Want to begin your PhD in Physical Culture? Start with this lecture from my good friend Ken O’Neill. Brilliant insights from an erudite champion of Physical Culture. Pull up a chair, put on a pot of Joe, and dive deep into the very essence of the “new” Physical Culture movement. Well done, Ken.
Workouts for the last couple of weeks. Now you may have noticed that my blogging has been a bit sporadic since my move here to Austin. And it’s for good reason — I’m busy as all hell! Seriously, though, many of the “quick hit” topics I generally now cover over at the Efficient Exercise Facebook page. Topics I choose to flesh-out a bit more will find their way here. And so it goes. Anyway, so friend us up over at our Facebook page, where Skyler, Mark Alexander and I go “around the horn” with many current health, fitness, and all-encompassing topics related to our favorite subject — Physical Culture.
OK, so a couple of short clips are worth a thousand words 🙂 A little 21st century technology paired with a smattering of old school favorites add up to a total upper-body thrashing. Sweet!
(A1) CZT/ARX Leg press: 3, 3, 3, 3
(A2) trap bar DL: (black bands, speed emphasis) – 155/5, 245/5, 5; 295/3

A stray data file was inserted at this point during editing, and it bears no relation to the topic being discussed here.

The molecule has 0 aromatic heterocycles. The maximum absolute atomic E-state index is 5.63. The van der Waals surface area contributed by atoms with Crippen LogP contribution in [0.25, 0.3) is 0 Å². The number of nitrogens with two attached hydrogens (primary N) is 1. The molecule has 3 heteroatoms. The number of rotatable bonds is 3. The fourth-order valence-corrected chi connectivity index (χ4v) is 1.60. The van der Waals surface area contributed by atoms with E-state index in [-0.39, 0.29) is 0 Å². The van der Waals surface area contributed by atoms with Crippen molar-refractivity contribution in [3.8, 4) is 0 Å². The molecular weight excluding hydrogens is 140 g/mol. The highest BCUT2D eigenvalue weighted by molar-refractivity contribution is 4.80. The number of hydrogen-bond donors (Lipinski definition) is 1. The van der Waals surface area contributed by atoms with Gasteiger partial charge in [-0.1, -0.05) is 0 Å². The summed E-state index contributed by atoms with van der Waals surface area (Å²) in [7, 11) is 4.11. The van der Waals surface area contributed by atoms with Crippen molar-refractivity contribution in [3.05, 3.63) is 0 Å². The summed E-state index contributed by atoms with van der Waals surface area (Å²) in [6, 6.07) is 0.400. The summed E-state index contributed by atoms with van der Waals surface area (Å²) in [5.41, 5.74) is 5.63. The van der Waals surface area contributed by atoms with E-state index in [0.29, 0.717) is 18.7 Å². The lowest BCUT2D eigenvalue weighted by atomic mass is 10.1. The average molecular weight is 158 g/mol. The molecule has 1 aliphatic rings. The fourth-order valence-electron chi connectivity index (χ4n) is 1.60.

(A1) Nautilus pec dec: 110/12, 12 (working the later reps…partials, rest-pause, etc.)
(A2) XC incline press: (-90, mid 25)/7, 6 rest-pause
(A3) Nautilus pull-over: stack/13, 12+(3, 2 rest pause)
(A1) power snatch (close grip): 115/5, 5, 5, 135/4
(A2) hanging L-raise: 15, 15, 15, 15
(B1) hip press: (setting @ H2), 200lbs+ 1 grey and 1 black band, 8 sets of 3
(A1) trap bar DL (low grip): 265/7, 355/7, 405/5, 5
(A2) chins: 45/7, 55/5, 5, 4+
(A3) dips: 45/7, 70/5, 6, 7
Here’s a look at how the final round went down…
…dude! What happened to your hair?? Yeah, so I went all Duke Nukem. Summers are friggin’ hot here in the ATX, gimme a break. And I’m down with the minimalist upkeep. Metro-sexual man I am not 🙂 Gimme chalk on my hands, a fixed-speed bike, and a doo I don’t have to f&%# with, thank you very much!
Sprints! And climbing ropes, parallel bars, a 40-rung, super-wide set of monkey bars, a scaling wall and a waist to chest-high retaining wall for jumps. Big, big fun!
2 rounds of the following:
(A1) hip press (H2 setting): 400/12, 500/6, 600/3 (hierarchical sets)
(A2) standing roll-outs: 15
2 rounds of the following:
(A1) Naut pec dec: 95/12, 105/6, 115/3 (hierarchical sets)
(A2) XC flat press: (+50) 4, 3+ ( 80X0 tempo; X=fast as possible)
(A1) front squats: 135/7, 185/5, 205/5, 225/3, 245/2, 2, 2, 2
(A2) Power cleans (high catch): 135/8, 155/6, 175/3, 3, 3
(A1) BTN push-press: 135/7, 155/7, 175/5, 195/3, 3, 2, 2, 2
And by the way, a big shout-out to Kris, who sent me the most killer “Manimal” T’s — hit me with an email, brother — I’ve lost your addy!